Saturday, June 30, 2007

collect all four

Anyone seen the article about space gloves in the NYT magazine? Someone finally won one of NASA's open competitions for new technology-- a former sailmaker invented a superior astronaut handcovering on his 30 year old Singer and won $200,000, plus a valuable patent.

This adds a whole new twist to a good new article by David Celento in Harvard Design Magazine. In between making fairly accurate assessments of contemporary practice, prefabrication, rapid prototyping and fabrication, and BIM, he makes this point:
Architects are among the very few providing custom design services in a product-infatuated society. this presents a profound problem, especially since few clients possess an understanding of the efforts necessary to create custom, products, and even fewer are willing to adequately finance them
And this one (about the current state of government projects):
An imperfect but illustrative parallel in manufacturing would be if Boeing were contacted to digitally design and construct a one-of-a-kind “blue-sky” airplane. The client is interested in exclusive rights to Boeing’s five years worth of design data, prohibits Boeing from making more than one plane, will only pay for error-free parts, and expects to pay little (or no) more than the cost of a standard plane of similar size. Boeing wouldn’t even bother to return the call, yet architects are competing for design opportunities where the conditions aren’t that much different.
Somewhere between space gloves and t-shirts we have a new solution. Art museums and megamansions can still be made painstakingly bespoke, but perhaps what we should really be competing for and slaving over are systems: structural furniture, cladding signage, countertop/lighting, or even just a better way of doing ceilings. Once the production of an object goes beyond a few dozen, the cost of designing that object becomes only a tiny part of the process, instead of fifteen percent, giving the designer a lot more leeway, and a lot less breathing down the neck.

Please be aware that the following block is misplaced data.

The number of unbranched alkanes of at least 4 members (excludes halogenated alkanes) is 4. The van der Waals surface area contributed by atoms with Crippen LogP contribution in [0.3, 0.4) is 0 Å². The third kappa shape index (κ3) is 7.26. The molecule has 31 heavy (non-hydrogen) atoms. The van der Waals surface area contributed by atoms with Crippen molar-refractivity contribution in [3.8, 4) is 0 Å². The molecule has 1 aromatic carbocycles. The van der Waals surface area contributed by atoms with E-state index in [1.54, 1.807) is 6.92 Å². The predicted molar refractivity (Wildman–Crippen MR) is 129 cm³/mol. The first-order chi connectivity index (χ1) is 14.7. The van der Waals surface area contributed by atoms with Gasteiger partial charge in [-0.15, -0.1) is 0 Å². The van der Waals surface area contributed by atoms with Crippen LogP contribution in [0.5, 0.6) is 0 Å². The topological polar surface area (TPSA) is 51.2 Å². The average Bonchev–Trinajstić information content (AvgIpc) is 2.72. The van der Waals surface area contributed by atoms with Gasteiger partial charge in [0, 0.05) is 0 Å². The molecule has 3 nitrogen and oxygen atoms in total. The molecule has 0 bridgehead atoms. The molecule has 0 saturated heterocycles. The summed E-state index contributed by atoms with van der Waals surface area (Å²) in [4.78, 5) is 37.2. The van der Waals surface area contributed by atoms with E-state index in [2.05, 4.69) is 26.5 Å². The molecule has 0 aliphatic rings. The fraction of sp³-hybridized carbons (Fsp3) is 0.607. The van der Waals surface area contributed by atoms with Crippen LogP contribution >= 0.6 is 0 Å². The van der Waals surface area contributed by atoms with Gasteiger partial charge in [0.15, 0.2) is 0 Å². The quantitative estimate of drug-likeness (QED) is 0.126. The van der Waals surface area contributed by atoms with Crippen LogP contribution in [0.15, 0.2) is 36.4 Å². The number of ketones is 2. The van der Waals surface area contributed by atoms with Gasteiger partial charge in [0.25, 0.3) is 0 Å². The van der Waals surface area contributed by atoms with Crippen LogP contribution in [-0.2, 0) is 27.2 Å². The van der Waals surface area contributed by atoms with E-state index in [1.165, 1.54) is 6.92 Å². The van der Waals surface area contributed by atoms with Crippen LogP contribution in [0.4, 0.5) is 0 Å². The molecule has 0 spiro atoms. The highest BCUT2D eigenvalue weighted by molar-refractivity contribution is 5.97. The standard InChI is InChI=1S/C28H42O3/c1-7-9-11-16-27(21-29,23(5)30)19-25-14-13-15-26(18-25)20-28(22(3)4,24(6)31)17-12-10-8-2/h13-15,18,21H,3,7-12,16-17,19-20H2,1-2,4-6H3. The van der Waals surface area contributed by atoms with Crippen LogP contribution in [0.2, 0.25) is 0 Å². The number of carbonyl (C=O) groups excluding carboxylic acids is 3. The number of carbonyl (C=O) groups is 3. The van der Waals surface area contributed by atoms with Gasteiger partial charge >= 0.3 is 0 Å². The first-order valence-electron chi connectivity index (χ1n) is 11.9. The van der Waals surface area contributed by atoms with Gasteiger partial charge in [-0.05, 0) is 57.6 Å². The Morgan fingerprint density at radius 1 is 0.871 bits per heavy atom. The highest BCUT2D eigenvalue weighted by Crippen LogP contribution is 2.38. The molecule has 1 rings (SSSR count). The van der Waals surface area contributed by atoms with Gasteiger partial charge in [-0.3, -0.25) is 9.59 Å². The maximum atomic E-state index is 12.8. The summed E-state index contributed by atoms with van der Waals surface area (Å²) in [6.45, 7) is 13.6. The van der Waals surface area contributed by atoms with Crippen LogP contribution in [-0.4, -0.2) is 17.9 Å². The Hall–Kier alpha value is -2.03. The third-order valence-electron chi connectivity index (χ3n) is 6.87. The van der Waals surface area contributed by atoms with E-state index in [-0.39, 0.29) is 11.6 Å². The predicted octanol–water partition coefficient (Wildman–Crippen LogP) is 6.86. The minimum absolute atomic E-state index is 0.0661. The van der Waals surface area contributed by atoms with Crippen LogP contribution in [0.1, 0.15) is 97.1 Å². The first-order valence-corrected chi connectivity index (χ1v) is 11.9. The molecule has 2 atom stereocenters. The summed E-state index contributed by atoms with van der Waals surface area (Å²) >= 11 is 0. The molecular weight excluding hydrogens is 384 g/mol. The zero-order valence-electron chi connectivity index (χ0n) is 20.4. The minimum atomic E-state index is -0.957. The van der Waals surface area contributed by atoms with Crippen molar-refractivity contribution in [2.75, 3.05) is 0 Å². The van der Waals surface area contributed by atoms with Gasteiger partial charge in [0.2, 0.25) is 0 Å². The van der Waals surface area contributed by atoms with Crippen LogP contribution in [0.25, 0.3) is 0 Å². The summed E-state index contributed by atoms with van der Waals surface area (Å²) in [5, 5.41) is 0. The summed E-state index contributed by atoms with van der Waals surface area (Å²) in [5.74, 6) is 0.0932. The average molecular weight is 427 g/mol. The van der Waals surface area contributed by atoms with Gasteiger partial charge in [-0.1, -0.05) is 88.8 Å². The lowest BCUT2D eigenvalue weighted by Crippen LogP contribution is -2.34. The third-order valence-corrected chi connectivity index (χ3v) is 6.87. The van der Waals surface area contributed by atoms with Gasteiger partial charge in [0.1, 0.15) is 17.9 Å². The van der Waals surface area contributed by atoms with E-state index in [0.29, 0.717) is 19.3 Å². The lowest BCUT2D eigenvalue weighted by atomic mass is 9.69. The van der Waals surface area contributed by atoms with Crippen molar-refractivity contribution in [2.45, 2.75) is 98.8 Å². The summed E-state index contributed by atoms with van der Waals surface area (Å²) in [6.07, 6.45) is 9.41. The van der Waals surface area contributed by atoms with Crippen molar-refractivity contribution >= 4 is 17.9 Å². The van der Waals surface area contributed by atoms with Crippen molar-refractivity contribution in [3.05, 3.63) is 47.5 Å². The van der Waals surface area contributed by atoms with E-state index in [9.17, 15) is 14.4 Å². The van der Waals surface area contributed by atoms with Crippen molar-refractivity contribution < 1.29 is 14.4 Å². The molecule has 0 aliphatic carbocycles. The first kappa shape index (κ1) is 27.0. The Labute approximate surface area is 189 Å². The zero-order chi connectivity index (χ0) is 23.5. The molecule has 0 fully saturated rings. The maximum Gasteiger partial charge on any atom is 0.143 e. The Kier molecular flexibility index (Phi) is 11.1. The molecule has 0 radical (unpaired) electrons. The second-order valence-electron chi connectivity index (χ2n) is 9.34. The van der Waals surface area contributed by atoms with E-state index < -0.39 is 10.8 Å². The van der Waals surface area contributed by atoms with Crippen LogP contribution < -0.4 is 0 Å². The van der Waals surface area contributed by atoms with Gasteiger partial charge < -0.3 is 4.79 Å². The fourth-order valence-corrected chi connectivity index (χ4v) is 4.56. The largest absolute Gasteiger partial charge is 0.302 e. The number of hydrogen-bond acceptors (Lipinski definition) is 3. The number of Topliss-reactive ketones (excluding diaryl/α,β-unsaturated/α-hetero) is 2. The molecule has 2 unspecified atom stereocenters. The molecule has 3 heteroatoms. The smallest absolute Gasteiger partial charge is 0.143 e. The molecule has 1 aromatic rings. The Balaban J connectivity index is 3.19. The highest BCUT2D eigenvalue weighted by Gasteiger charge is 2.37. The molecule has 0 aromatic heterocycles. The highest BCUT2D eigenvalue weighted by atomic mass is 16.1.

This has been said before (and more eloquently). But I am not going to take the next step in exhorting all young practitioners to take up the mantle of rapid fabrication and systems design, claiming that if we don't do it, someone else will, relegating architects to mere decorators. That's Arup's line, and I don't buy it. No matter how monolithic the pieces of a building get, you will still need someone to negotiate between all of the internal and external pressures. Someone to dance around keeping the water out and holding it up, while keeping their eyes focused on something more distant. If anything, industrial designers might take this place, and if they do a better job, maybe they deserve it. Maybe we will see a collapse of building, furniture, and device, and we'll all live like Dave in 2001. But if the future is all about products and consumption, why the hell would people choose to buy one thing when they can buy hundreds? And hasn't the last half-century taught us that monocultures are weak and potentially hazardous?

I think that the near future will be just as haphazard, heterogeneous, and multilayered as the present. And we should be here to reap the chaos, and nudge things towards a slightly more ordered state.

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